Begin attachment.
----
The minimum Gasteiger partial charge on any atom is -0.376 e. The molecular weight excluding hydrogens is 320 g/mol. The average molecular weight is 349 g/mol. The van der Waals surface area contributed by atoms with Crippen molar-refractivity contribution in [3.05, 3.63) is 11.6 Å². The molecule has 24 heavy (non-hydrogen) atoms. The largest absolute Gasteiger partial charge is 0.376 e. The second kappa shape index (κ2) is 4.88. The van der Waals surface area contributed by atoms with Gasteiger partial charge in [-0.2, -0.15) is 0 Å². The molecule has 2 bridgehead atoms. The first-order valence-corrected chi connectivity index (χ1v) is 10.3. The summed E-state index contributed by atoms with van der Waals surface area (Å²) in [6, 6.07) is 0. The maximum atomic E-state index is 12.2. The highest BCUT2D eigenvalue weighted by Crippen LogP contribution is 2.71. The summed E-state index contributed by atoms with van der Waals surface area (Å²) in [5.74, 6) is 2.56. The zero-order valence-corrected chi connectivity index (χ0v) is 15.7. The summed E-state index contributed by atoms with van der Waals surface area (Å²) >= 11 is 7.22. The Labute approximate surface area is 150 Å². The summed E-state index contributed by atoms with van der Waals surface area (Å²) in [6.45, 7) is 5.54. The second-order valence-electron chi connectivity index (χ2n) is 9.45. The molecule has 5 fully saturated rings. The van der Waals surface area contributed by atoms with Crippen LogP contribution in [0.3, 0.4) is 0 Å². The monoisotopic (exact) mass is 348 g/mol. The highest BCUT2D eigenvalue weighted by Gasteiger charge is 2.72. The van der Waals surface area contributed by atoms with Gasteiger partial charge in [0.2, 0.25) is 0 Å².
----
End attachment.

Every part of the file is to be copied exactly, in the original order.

The minimum Gasteiger partial charge on any atom is -0.376 e. The molecular weight excluding hydrogens is 320 g/mol. The average molecular weight is 349 g/mol. The van der Waals surface area contributed by atoms with Crippen molar-refractivity contribution in [3.05, 3.63) is 11.6 Å². The molecule has 24 heavy (non-hydrogen) atoms. The largest absolute Gasteiger partial charge is 0.376 e. The second kappa shape index (κ2) is 4.88. The van der Waals surface area contributed by atoms with Gasteiger partial charge in [-0.2, -0.15) is 0 Å². The molecule has 2 bridgehead atoms. The first-order valence-corrected chi connectivity index (χ1v) is 10.3. The summed E-state index contributed by atoms with van der Waals surface area (Å²) in [6, 6.07) is 0. The maximum atomic E-state index is 12.2. The highest BCUT2D eigenvalue weighted by Crippen LogP contribution is 2.71. The summed E-state index contributed by atoms with van der Waals surface area (Å²) in [5.74, 6) is 2.56. The zero-order valence-corrected chi connectivity index (χ0v) is 15.7. The summed E-state index contributed by atoms with van der Waals surface area (Å²) >= 11 is 7.22. The Labute approximate surface area is 150 Å². The summed E-state index contributed by atoms with van der Waals surface area (Å²) in [6.45, 7) is 5.54. The second-order valence-electron chi connectivity index (χ2n) is 9.45. The molecule has 5 fully saturated rings. The van der Waals surface area contributed by atoms with Crippen LogP contribution in [0.3, 0.4) is 0 Å². The monoisotopic (exact) mass is 348 g/mol. The highest BCUT2D eigenvalue weighted by Gasteiger charge is 2.72. The van der Waals surface area contributed by atoms with Gasteiger partial charge in [0.2, 0.25) is 0 Å².